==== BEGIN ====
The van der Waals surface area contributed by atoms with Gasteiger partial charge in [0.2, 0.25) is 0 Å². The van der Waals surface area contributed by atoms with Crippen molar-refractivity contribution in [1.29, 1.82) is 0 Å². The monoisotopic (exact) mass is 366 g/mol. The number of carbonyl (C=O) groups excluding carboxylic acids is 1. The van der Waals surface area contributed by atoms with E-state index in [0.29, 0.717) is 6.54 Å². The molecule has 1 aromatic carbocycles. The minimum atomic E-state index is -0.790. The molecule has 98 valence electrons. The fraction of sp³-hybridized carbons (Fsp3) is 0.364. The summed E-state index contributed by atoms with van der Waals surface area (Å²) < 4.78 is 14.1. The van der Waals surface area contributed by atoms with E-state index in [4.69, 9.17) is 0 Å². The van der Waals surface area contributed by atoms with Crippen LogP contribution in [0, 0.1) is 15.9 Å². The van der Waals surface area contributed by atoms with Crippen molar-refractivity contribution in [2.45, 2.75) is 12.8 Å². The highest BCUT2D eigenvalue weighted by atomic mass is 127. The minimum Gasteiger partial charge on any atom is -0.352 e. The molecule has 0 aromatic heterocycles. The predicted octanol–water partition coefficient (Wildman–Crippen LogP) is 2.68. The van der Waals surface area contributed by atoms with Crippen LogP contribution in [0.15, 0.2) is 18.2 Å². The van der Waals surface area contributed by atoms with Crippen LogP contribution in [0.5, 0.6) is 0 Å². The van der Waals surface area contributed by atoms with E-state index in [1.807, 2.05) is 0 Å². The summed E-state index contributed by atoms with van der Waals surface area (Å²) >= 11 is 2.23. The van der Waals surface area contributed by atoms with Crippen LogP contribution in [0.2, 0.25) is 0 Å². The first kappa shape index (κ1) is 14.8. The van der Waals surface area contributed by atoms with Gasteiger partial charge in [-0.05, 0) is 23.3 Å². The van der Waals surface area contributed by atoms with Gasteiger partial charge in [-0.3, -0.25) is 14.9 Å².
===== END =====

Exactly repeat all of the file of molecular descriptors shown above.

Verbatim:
The van der Waals surface area contributed by atoms with Gasteiger partial charge in [0.2, 0.25) is 0 Å². The van der Waals surface area contributed by atoms with Crippen molar-refractivity contribution in [1.29, 1.82) is 0 Å². The monoisotopic (exact) mass is 366 g/mol. The number of carbonyl (C=O) groups excluding carboxylic acids is 1. The van der Waals surface area contributed by atoms with E-state index in [0.29, 0.717) is 6.54 Å². The molecule has 1 aromatic carbocycles. The minimum atomic E-state index is -0.790. The molecule has 98 valence electrons. The fraction of sp³-hybridized carbons (Fsp3) is 0.364. The summed E-state index contributed by atoms with van der Waals surface area (Å²) < 4.78 is 14.1. The van der Waals surface area contributed by atoms with E-state index in [4.69, 9.17) is 0 Å². The van der Waals surface area contributed by atoms with Crippen LogP contribution in [0, 0.1) is 15.9 Å². The van der Waals surface area contributed by atoms with Crippen molar-refractivity contribution in [2.45, 2.75) is 12.8 Å². The highest BCUT2D eigenvalue weighted by atomic mass is 127. The minimum Gasteiger partial charge on any atom is -0.352 e. The molecule has 0 aromatic heterocycles. The predicted octanol–water partition coefficient (Wildman–Crippen LogP) is 2.68. The van der Waals surface area contributed by atoms with Crippen LogP contribution in [0.15, 0.2) is 18.2 Å². The van der Waals surface area contributed by atoms with Crippen LogP contribution in [0.5, 0.6) is 0 Å². The van der Waals surface area contributed by atoms with E-state index in [1.807, 2.05) is 0 Å². The summed E-state index contributed by atoms with van der Waals surface area (Å²) >= 11 is 2.23. The van der Waals surface area contributed by atoms with Crippen LogP contribution in [0.2, 0.25) is 0 Å². The first kappa shape index (κ1) is 14.8. The van der Waals surface area contributed by atoms with Gasteiger partial charge in [-0.05, 0) is 23.3 Å². The van der Waals surface area contributed by atoms with Gasteiger partial charge in [-0.3, -0.25) is 14.9 Å².